Royce: Russia and Iran ‘Already Violating’ Nuclear Deal

By Patrick Goodenough | August 14, 2015 | 4:23am EDT
Qods Force chief Qassem Soleimani attends a meeting of Islamic Revolutionary Guard Corps commanders in Tehran on September 17, 2013. (AP Photo/Office of the Iranian Supreme Leader, File)

(CNSNews.com) – The U.S. must call both Russia and Iran to account for “already violating” the nuclear agreement, House Foreign Affairs Committee Chairman Rep. Ed Royce (R-Calif.) said Thursday. He was responding to a reported trip to Moscow by Iran’s Qods force commander, who is subject to U.N. travel sanctions.

“[Maj. Gen. Qassem Soleimani] is the chief commander for Iranian foreign forces outside of Iran who carry out their assassinations and carry out their attacks,” Royce told CNN.

“And the fact that he would violate the sanctions prior to it being lifted upon him, by jumping the gun – this gives us the opportunity to call the Russians to account, and the Iranians to account, for already violating this agreement,” he said. “And we should do so.”

As a P5+1 partner, Russia – a U.N. Security Council permanent member -- is supposed to help enforce the nuclear agreement which the six powers negotiated with Tehran.

Following reports that Soleimani traveled to Moscow last month and met with President Vladimir Putin and Defense Minister Sergei Shoigu, Iran deal critics are asking: If Russia gets away with hosting him, what does that say about its likely response to any future Iranian cheating on the nuclear agreement?

Although the Obama administration agreed as part of the nuclear deal that U.N. sanctions against Soleimani and the Islamic Revolutionary Guard Corps (IRGC) Qods Force will be lifted, it says that will only happen in “phase two” of the agreement’s implementation – in about eight years’ time.

Any travel abroad by him ahead of that point would be in violation of the U.N. travel ban, under which all member states are required to deny him entry.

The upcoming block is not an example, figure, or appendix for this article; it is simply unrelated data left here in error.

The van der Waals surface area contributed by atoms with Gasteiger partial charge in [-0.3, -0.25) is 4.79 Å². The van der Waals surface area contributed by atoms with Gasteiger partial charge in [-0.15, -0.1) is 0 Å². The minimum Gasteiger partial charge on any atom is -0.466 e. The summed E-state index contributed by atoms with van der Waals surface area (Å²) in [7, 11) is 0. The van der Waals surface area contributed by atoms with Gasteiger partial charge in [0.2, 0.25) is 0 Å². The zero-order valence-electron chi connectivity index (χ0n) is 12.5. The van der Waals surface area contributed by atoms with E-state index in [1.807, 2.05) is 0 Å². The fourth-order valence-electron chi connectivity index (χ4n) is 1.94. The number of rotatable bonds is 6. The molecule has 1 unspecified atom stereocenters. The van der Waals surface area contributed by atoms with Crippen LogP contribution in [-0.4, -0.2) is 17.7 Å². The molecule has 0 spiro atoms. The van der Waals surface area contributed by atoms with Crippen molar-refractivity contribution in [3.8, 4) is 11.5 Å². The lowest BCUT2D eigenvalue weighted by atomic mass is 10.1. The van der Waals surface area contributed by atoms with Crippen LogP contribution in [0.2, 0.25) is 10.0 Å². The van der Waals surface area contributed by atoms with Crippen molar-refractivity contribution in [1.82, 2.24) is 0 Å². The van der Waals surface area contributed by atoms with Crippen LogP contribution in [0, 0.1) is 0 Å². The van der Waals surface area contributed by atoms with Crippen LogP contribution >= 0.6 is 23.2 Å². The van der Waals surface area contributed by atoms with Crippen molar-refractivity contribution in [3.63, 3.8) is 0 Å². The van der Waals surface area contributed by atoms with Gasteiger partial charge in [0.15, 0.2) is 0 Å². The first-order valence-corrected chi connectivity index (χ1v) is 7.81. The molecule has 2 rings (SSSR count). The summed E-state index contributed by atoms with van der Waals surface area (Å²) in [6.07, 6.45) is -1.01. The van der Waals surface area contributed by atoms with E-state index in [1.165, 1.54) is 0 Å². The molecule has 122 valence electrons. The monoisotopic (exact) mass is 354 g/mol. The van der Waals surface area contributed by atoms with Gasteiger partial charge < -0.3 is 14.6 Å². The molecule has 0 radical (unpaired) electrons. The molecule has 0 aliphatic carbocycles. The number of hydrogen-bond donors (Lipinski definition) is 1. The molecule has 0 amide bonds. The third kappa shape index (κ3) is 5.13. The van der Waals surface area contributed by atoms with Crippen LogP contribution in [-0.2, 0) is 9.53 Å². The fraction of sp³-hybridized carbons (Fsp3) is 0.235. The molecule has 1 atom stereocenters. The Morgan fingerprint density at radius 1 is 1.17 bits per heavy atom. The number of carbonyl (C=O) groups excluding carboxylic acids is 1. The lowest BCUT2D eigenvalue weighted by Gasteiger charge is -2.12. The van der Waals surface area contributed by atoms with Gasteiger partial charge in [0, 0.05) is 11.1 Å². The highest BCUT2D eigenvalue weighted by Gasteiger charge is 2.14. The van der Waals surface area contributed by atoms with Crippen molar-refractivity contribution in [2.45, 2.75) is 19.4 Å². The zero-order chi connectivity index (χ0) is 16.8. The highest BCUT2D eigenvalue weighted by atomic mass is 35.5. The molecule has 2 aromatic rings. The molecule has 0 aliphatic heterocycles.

In a letter to President Obama, Royce has requested “a determination of whether the travel of Soleimani took place, its purpose, and whether it was in violation of United Nations sanctions.”

“Since the Iran agreement was signed, senior administration officials have testified that there would be no relaxing of sanctions against Iran for terrorist activity,” he wrote. “The reported free travel of Qassem Soleimani and the continuing arming of Iranian proxies throughout the Middle East is a direct challenge to that commitment.”

State Department spokesman John Kirby told a press briefing Thursday that Secretary of State John Kerry in a phone conversation with Foreign Minister Sergei Lavrov “raised concerns about the travel to Moscow by IRGC commander Qassem Soleimani.”

Later in the briefing, however, Kirby revised his wording, saying he could not independently confirm that the visit had indeed taken place, but that Kerry “has seen the reports of the travel and expressed his concerns [to Lavrov] about those reports.”

Fox News first reported on the alleged visit last week, citing unnamed Western intelligence sources.

Then Reuters reported that an “Iranian official, who declined to be identified,” confirmed that the trip had taken place, saying Soleimani had discussed “regional and bilateral issues and the delivery to Iran of S-300 surface-to-air missiles and other weapons.”

Russian state news agency RIA Novosti, however, quoted a Kremlin spokesman as denying the claim (although the report’s wording left open the possibility that the denial was specifically in relation to a Soleimani-Putin meeting, rather than about whether the visit took place at all.)

Soleimani’s name appears on a list of Iranian individuals and entities in line for sanctions relief, annexed to the nuclear agreement.

Hours after the deal was announced in Vienna on July 14, a senior administration official, briefing reporters on background, was asked about Soleimani’s inclusion.

“IRGC commander Qassem Soleimani will not be delisted at the United Nations at phase one; he will be delisted at the U.N. at phase two when the underlying designation authority terminates,” the official said.

That would only occur “after eight years into the deal, so sanctions are not being lifted early on Qassem Soleimani,” the official said.

Since then, Kerry has stressed that U.S. sanctions – as opposed to U.N. ones – against Soleimani will “never” be lifted.

Soleimani is accused of directing Shi’ite militias that carried out deadly attacks against U.S. troops in Iraq during the war there. According to the Joint Chiefs of Staff chairman nominee Gen. Joseph Dunford, he was responsible for the deaths of at least 500 U.S. soldiers and Marines in Iraq.

See also:
Could Iran’s Terror-Sponsoring General Become Its Next President? (Dec. 2, 2011)

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